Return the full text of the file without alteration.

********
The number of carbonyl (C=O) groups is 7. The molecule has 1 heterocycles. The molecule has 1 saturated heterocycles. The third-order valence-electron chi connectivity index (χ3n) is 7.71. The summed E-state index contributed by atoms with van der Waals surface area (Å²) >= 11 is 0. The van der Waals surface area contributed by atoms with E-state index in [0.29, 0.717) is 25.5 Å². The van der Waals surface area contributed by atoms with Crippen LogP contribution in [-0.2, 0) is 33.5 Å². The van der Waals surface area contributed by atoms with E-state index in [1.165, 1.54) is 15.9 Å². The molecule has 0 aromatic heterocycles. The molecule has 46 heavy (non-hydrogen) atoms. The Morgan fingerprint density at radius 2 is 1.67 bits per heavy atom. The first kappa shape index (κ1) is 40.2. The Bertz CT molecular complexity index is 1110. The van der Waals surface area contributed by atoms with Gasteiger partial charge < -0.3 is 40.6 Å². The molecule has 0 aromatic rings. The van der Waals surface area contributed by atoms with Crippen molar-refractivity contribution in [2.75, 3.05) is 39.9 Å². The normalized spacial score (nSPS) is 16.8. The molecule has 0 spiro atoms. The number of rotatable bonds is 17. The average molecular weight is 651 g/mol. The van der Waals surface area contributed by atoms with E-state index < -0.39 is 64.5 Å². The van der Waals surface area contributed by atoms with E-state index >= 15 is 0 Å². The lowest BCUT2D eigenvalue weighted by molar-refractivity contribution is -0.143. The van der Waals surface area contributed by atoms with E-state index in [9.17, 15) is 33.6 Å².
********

The number of carbonyl (C=O) groups is 7. The molecule has 1 heterocycles. The molecule has 1 saturated heterocycles. The third-order valence-electron chi connectivity index (χ3n) is 7.71. The summed E-state index contributed by atoms with van der Waals surface area (Å²) >= 11 is 0. The van der Waals surface area contributed by atoms with E-state index in [0.29, 0.717) is 25.5 Å². The van der Waals surface area contributed by atoms with Crippen LogP contribution in [-0.2, 0) is 33.5 Å². The van der Waals surface area contributed by atoms with E-state index in [1.165, 1.54) is 15.9 Å². The molecule has 0 aromatic heterocycles. The molecule has 46 heavy (non-hydrogen) atoms. The Morgan fingerprint density at radius 2 is 1.67 bits per heavy atom. The first kappa shape index (κ1) is 40.2. The Bertz CT molecular complexity index is 1110. The van der Waals surface area contributed by atoms with Gasteiger partial charge < -0.3 is 40.6 Å². The molecule has 0 aromatic rings. The van der Waals surface area contributed by atoms with Crippen molar-refractivity contribution in [2.75, 3.05) is 39.9 Å². The normalized spacial score (nSPS) is 16.8. The molecule has 0 spiro atoms. The number of rotatable bonds is 17. The average molecular weight is 651 g/mol. The van der Waals surface area contributed by atoms with E-state index < -0.39 is 64.5 Å². The van der Waals surface area contributed by atoms with E-state index >= 15 is 0 Å². The lowest BCUT2D eigenvalue weighted by molar-refractivity contribution is -0.143. The van der Waals surface area contributed by atoms with E-state index in [9.17, 15) is 33.6 Å².